Is the San Francisco Herald back after a 2 year hiatus?
Yes. Sort of. It’s a new, greener, more environmentally conscious version of the Herald. The copy you’re reading belongs to the café/bar/restaurant you’re reading it in. Please don’t walk out with it. You can read it at home (or on the bus, etc.) at SanFranciscoHerald.Net. Please leave this copy where you found it so someone else can read it when you’re finished.
How come there’s only one “store copy” here and not a stack of copies like there used to be?
Because of my commitment to the sustainability of the ecosystem. It has nothing to do with the fact that the entire newspaper/magazine industry is collapsing. That you can’t sell an ad for a tenth of the price you could sell it for ten years ago. That a tenth of the businesses that advertised ten years ago still advertise. That ink and paper costs have increased over ten years, not decreased by 90%. It’s all about my Avatar-like philosophy of the environment.
Why don’t you publish the Herald exclusively online if you care so much about the planet?
That was the whole idea two years ago when I started Cal-List, the online-only version of the Herald.
Cal-List? Oh, like Call-list, but since the Herald had editions throughout California, you called it Cal-List. Clever.
No. In 2008 it was not clever. If I did it in 1998 some big corporation would have bought me out for 900 billion dollars and it would have bombed for them, but I’d still have the 900 billion dollars. Now that would have been clever.
Tell us about the debut of Cal-List on July 1, 2008. (Ironically, the ten year anniversary of the debut of the San Francisco Herald.)
Wow, where to begin? It really sucked! I sent emails to everyone, I hung fliers all over the Bay Area promoting it, the SF Weekly’s website had a story about it, and practically no one visited it. I kept hoping it would pick up but it never did. After a few months I gave up.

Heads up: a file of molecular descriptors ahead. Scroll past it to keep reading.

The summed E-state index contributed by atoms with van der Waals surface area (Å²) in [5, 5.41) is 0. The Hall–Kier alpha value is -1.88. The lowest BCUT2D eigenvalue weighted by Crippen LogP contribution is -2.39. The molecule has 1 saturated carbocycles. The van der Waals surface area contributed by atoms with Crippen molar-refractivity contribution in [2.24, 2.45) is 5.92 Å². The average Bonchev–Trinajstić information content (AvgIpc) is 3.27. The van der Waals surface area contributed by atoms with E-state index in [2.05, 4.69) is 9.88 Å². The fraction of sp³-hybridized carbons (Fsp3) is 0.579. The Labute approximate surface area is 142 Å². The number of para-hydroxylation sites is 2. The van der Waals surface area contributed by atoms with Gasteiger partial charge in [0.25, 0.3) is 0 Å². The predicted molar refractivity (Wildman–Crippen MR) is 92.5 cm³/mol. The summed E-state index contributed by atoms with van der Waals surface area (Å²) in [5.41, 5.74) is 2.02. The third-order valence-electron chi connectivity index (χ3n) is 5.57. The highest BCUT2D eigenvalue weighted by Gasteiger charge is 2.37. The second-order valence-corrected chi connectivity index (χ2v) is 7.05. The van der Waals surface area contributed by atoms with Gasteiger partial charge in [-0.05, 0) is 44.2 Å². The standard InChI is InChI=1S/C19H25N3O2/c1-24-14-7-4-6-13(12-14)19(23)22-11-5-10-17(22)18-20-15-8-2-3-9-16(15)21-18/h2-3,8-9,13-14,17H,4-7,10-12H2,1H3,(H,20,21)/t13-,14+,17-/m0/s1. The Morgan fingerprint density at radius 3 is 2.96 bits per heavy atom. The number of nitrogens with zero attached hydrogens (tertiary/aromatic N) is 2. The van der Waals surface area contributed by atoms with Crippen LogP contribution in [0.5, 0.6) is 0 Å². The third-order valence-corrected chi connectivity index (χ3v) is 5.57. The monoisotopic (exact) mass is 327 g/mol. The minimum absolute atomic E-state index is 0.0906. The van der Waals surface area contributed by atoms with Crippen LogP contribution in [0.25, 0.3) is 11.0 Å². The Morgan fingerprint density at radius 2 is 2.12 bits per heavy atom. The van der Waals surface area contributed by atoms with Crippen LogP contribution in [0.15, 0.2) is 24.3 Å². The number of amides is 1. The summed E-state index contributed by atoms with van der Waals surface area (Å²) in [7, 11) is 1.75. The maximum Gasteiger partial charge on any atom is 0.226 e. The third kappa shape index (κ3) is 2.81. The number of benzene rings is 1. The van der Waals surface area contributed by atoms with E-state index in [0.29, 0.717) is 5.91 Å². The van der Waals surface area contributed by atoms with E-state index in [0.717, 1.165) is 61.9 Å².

What about online advertising?
It’s a total bust. Buyers seek out sellers now, not the other way around anymore. People go to search engines (or rather, Google) to find out what they want. They don’t pay attention to banner ads. A publication might save 50% of their budget by going online-only and eschewing ink, paper, and delivery – but the online ads will sell for only 10% of what print ads do.
That’s yours truly on the right, Hate Man in the middle, and some guy I don’t know on the left. We’re at the memorial service for Berkeley street artist B.N. Duncan. See pictures from it at SanFranciscoHerald.Net.
So print isn’t dead?
Print isn’t dead. Unfortunately, newspapers and magazines are dead. Businesses don’t need them for promotion anymore. Anyone can make their own ad on a computer, email it to a digital printer (not the old analog printers that most newspapers and magazines still use) and produce full-color, high-quality fliers, brochures, and posters at a lower cost than a newspaper or magazine ad to promote their product, service, or event. (By the way, San Francisco Herald Media can help you with this, so if you have any interest or questions drop me a line at firstname.lastname@example.org.) This is called direct marketing. Newspapers and magazines are not needed as vehicles to get the word out nowadays.
So what’s the answer?
There is none. The media no longer has a business plan. Businesses don’t want to spend money on advertising the way they used to, readers don’t want to spend money on a publication because there’s so much free content on the web – radio and TV are losing advertisers now, too. I don’t see an answer at this point. Not for a long time, if ever.